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Re: new WRR sched, updated TBF and "real" ingres implementation

Hello Jamal, I merged both our "threads" into this one
mail, it will be more readable I hope ;-)

> have to do that. The point is dev->qdisc/qdisc_sleeping is a very simple
> scheme which works well; it is cheap; and you really dont have to worry
> about any invalid state that qdisc_sleeping might be in.
> In the case of ingress if the device is down, the packet will be junked
> much lower down in the stack; so ingress doesnt have to worry about it.

yes that explains it well. It was what I wanted to know :-)

> > Different subflows within one class (subflows are different
> > in tcp port/ip addreses) doesn't share bw fairly.
> > It would work if I create one policer for each flow (ip/port pairs)
> > and assign each one the same rate.
> You can do this.
> Did you try the example which uses policer "index"?
> You can share the same policer across multiple flows.
> Look at the "color aware" example Edge32-ca-u32 (also some description in
> the README in that directory)
> > But when one policer polices several flows then there is always
> > case where "faster" sender is able to use more bandwidth than
> > slower (more distant) hosts.
> Yeah; but this has to do with the protocol in question (TCP) i.e nothing
> to do with the policer;

Yep this is the point ;) Policer can do nothing with this. But SFQ
queue can. When there are several paralel conversations, SFQ will
try to queue each of them into independent queue. When gateway is
congested (or output TBF or CBQ starts throtling) several queues
builds up. Because SFQ queues are served in round robin consequence
is that faster host will create longer queue and will be more delayed.
Only drawback is ... see paragraph about SFQ bellow.

> > Queuing can solve it because when you use SFQ it divides flows
> > fairly. But you can't use SFQ when dropping (instead of delaying)
> > because then no packets are queued and we can't choose which
> > packet to send.
> >
> SFQ is still stochastic in its fairness (eg when hash collisions occur)

yes it is. But better than nothing. I've hacked it to display actual
and maximal number of conversations and in my gateway it is max 8.
SFQ hash has 1024 buckets so here is low probability of colision
Also perturb parameter helps even more.
I think for BE traffic SFQ is quite good solution.

> I think if you want to fix this unfairness, you have to write a stateful
> classifier (urgh!); packeteer for example play games with adjusting tcp
> window sizes based on flow state they maintain such as RTT etc.
> It is dirty but works.

huh .. you are right it is dirty .. what is packeteer by the way ?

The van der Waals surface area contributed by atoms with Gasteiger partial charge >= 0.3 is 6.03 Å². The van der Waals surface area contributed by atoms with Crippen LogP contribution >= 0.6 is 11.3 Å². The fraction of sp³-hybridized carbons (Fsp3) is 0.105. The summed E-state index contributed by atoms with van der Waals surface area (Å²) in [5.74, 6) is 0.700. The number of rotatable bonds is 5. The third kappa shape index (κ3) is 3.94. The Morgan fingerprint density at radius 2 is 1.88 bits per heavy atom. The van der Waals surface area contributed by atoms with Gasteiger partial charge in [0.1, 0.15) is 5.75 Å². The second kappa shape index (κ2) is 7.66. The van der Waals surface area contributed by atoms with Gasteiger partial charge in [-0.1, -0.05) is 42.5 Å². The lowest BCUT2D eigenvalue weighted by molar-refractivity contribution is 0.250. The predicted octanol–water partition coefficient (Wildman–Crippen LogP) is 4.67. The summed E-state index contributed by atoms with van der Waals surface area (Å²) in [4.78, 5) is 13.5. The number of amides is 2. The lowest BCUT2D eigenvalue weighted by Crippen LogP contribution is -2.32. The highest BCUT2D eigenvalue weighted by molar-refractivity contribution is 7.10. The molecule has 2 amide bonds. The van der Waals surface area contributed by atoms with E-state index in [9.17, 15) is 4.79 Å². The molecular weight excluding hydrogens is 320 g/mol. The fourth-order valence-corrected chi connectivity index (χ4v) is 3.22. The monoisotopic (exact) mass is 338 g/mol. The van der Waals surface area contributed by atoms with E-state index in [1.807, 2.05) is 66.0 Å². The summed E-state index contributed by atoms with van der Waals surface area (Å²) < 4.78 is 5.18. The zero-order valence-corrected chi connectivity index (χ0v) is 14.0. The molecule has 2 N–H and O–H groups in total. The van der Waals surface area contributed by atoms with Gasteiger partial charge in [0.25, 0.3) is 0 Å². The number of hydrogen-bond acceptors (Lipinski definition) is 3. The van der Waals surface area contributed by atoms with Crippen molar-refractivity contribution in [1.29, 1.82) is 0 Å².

> > It doesn't depend on HW rate - I tested is also on loopback and it
> > works.
> Loopback is a bad example. It is a high speed interface ;->
> try to test across two machines with a null serial connection (something
> like 28-56Kbps)

I wrote "also". I tried it on my 56k link and loopback. The point
is that on 56k original CBQ works well too. But on loopback (or
another iff with variable rate - like wireless eth) it doesn't.
TBF+CBQ works well on both.

> > Currently I'm thinking to change SFQ and add new parameter to it:
> > maximal depth of each flow. It should have one important result:
> > ability to handle several subflows along with low delay.
> Read the comments Alexey makes about maximal 128 packet queues and fitting
> in 4K pages.

Yes I spent several days with his code. SFQ has not 128 pks
queueS instead whole qdisc can queue up to 128 packets. Each
packet is then linked into one of 1024 hash buckets.
So that SFQ can have one queue with 128 packets or 128 active 
queues (of 1024) with 1 packet each.
When I limit each queue's length to say 2, I can attach them 
to CBQ leaf and ensure TCP conversation fairness along with 
relatively small delay. Note that you probably can't do fair 
(between conversations) queuing using
dropping only - you need some metric which conversation should drop now.
SFQ uses as metric it's queue len - when conversation's queue exceed
certain limit (which is not tested currently) it will drop subsequent
packets into that class (queue).
By this way you can slowdown all conversations equaly. Using policers
only you can only decide whether drop (or mark) CURRENT packet only.
With weird arrival pattern, each drop can affect the same conversation
thus policing will be done by denying arbitrary flow ..
Unfortunately on my gateway it is true. When I installed SFQ instead of